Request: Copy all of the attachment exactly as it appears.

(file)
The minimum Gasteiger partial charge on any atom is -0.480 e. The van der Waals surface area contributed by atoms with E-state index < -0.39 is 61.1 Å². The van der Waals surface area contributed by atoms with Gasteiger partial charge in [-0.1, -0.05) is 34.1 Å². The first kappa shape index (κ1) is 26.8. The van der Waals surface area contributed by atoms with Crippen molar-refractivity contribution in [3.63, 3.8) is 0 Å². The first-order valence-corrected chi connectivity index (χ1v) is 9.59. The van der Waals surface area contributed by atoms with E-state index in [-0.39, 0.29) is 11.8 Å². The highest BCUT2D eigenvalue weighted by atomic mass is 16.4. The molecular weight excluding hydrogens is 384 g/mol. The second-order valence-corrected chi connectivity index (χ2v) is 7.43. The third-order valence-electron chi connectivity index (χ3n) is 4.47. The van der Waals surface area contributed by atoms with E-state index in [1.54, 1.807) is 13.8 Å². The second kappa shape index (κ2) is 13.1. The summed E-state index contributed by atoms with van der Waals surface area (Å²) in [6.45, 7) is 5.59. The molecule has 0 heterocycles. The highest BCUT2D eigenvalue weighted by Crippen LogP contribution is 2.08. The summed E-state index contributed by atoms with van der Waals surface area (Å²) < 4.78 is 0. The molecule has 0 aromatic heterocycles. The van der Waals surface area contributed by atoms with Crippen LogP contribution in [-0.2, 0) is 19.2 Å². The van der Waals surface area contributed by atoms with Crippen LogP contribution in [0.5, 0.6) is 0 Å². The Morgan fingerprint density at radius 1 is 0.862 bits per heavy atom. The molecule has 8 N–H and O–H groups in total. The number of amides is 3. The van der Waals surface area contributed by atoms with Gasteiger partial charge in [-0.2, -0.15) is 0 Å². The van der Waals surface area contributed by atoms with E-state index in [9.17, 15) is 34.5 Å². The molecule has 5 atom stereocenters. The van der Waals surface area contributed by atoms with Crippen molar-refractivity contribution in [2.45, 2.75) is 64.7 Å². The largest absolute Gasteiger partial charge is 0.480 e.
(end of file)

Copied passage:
The minimum Gasteiger partial charge on any atom is -0.480 e. The van der Waals surface area contributed by atoms with E-state index < -0.39 is 61.1 Å². The van der Waals surface area contributed by atoms with Gasteiger partial charge in [-0.1, -0.05) is 34.1 Å². The first kappa shape index (κ1) is 26.8. The van der Waals surface area contributed by atoms with Crippen molar-refractivity contribution in [3.63, 3.8) is 0 Å². The first-order valence-corrected chi connectivity index (χ1v) is 9.59. The van der Waals surface area contributed by atoms with E-state index in [-0.39, 0.29) is 11.8 Å². The highest BCUT2D eigenvalue weighted by atomic mass is 16.4. The molecular weight excluding hydrogens is 384 g/mol. The second-order valence-corrected chi connectivity index (χ2v) is 7.43. The third-order valence-electron chi connectivity index (χ3n) is 4.47. The van der Waals surface area contributed by atoms with E-state index in [1.54, 1.807) is 13.8 Å². The second kappa shape index (κ2) is 13.1. The summed E-state index contributed by atoms with van der Waals surface area (Å²) in [6.45, 7) is 5.59. The molecule has 0 heterocycles. The highest BCUT2D eigenvalue weighted by Crippen LogP contribution is 2.08. The summed E-state index contributed by atoms with van der Waals surface area (Å²) < 4.78 is 0. The molecule has 0 aromatic heterocycles. The van der Waals surface area contributed by atoms with Crippen LogP contribution in [-0.2, 0) is 19.2 Å². The van der Waals surface area contributed by atoms with Crippen LogP contribution in [0.5, 0.6) is 0 Å². The Morgan fingerprint density at radius 1 is 0.862 bits per heavy atom. The molecule has 8 N–H and O–H groups in total. The number of amides is 3. The van der Waals surface area contributed by atoms with Gasteiger partial charge in [-0.2, -0.15) is 0 Å². The van der Waals surface area contributed by atoms with E-state index in [9.17, 15) is 34.5 Å². The molecule has 5 atom stereocenters. The van der Waals surface area contributed by atoms with Crippen molar-refractivity contribution in [2.45, 2.75) is 64.7 Å². The largest absolute Gasteiger partial charge is 0.480 e.